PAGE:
back to article Google, Verizon deny secret FCC end run

As The Reg reported early Thursday, the Wall Street Journal claims that Google and Verizon are in talks to create a tiered pay system for content. The same sub-rosa confabs were also cited by The New York Times, which said that an agreement could be reached "as soon as next week". According to the WSJ, "a tentative agreement …


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  1. Anonymous Coward
    Anonymous Coward

    Waiting for the googlebois

    I thought Google did no evil?

    This statement is complete tosh, written by PR depts, doesnt answer the questions or concerns. Expect to see tiered services on your Android handset in the next year.

  2. Lou Gosselin

    Law making in action

    Yep, this is what it all comes down to.

    "If you're wondering which side will prevail, here's a bit of interesting data to chew on: according to a recent report, the anti net-neuts outspent the pro net-neuts by four-to-one in lobbying fees during the first quarter of 2010."

  3. Anonymous Coward

    Please, El Reg ...

    ""If you're wondering which side will prevail, here's a bit of interesting data to chew on: according to a recent report, the anti net-neuts outspent the pro net-neuts by four-to-one in lobbying fees during the first quarter of 2010."

    The anti's have to outspend the pro's because their ideas do not scale ... as in "economies of". Each little consumer screwing must have its own little loophole.

  4. Wilhelm Lindt

    What's really going on here

    Verizon: "Our goal is an Internet policy framework that ensures openness and accountability."

    FCC: "Freedom and openness of the Internet for consumers and entrepreneurs"

    Is Verizon saying we need more "accountability" on the Internet? That sure matches up with Eric Schmidt's "true anonymity is too dangerous." Meanwhile the FCC is only looking out for the "consumers and entrepreneurs" when they're consuming and producing. What about the Internet as a free platform for all kinds of innovation outside the consumption bubble? Lots of slippery language from all sides, but none of the players here are denying their desire for Internet to become a controlled platform centered on commerce.

    Guess what, people? The producers and consumers are not going to save the world. Personal freedom, good communication, and de-financialization will save us. Pushing the Internet even an inch towards the direction of cable TV is idiocy — just more of the same authoritarian nonsense spreading like bacteria into life these days. Are you smart enough to understand this and buck the trend, Google?

  5. ratfox

    Hair raising

    I don't know if the New York Times story is true, but the idea of paying for giving priority to your data makes me really uncomfortable. This could easily lead to high-speed delivery for rich corporations web sites only, and 9600 baud modem speed for everybody else. Google can easily pay a million a week so as to offer a speedy youTube, but who else can? Especially among newcomers?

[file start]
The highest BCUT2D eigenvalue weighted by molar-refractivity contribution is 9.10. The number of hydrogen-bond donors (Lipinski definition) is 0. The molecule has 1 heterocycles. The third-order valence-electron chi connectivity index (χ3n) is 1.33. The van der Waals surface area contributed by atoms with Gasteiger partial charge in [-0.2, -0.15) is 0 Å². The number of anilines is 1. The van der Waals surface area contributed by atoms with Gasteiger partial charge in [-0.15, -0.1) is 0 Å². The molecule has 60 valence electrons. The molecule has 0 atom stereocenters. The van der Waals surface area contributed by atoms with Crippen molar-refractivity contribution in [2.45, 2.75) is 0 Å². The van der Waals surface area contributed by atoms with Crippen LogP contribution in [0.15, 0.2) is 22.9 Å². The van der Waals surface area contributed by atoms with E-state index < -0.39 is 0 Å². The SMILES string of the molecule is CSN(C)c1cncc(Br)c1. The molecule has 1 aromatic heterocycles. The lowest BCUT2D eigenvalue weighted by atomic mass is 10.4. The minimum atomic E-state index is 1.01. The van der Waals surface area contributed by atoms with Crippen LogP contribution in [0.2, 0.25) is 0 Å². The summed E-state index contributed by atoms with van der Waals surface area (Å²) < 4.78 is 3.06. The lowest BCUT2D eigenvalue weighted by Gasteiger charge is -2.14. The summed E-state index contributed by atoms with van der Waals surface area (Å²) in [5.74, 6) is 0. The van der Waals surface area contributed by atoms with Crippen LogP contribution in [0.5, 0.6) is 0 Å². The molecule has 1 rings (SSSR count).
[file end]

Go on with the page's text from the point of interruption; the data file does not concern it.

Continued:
At least, Google is denying any such plans... for now. But I'm going to be jumping at shadows for a long while.

    And I did see at least one article (Henry Blodget on Business Insider, may he rot) stating that "of course ISPs Should Be Able To Charge Higher Rates For Premium Traffic", on the lines that "pipe companies" have spent billions on infrastructure, they should be allowed to charge anyway they want. Lovely.

  6. Anonymous Coward


    My ISP and Verizon are not the same people.

    So: if Verizon traffic is to be prioritised to my door... Verizon will (presumably) need to pay my ISP a cut to do the same on their behalf (otherwise my ISP will treat their traffic with the same priority or contempt as all others).

    If my ISP starts cocking around with my communications, and the service deteriorates for me (because they are carrying Verizon traffic in preference to my own) I will dump them and move to someone who isn't faviouring Verizon over me... who knows, perhaps the ISP would be content with that eventuality because Verizon are paying so much more?

    It sounds like the sort of thing that makes sense to people who say words like 'monetize' when really the word they are looking for is 'destroy'. For example 'if we do this we can finally {monetize|destroy} the internet'... and for that reason, hopefully, it is likely to die.

    Conversely, if Verizon pay so much that subscribers can be bought off by ultra-cheap ISP deals (subsidised by Verizon payments for censorship/anti-competitive throttling) it might work.

    But I hope that never happens. Imagine a world where you can only read what your ISPs anti-competitive censored monetized throttled walled garden offers you?

    1. Mad Hacker


      So you have choices for ISPs in your area? I don't. I have Cox via cable or possible a really slow Qwest DSL (they don't have high speed DSL in my part of the city.) I envy people who can shop for an ISP based on service and/or cost.

  7. Will 28

    This sounds suspiciously like Google's Ad scam

    Does anyone else notice the similarity here between how this would work, and how Google's keyword thing works? As has been said in the past, everyone has to pay google to ensure that their products receive the best ranking for their keywords, such that in the end, the results are returned in the same way as though no-one had paid anything.

    Equally so, everyone would have to pay for the premium service for their sites in order to deliver the same level of service as their competitors, such that in the end the sites will all run at the same speed as though no-one had paid anything.

    I don't like this at all.

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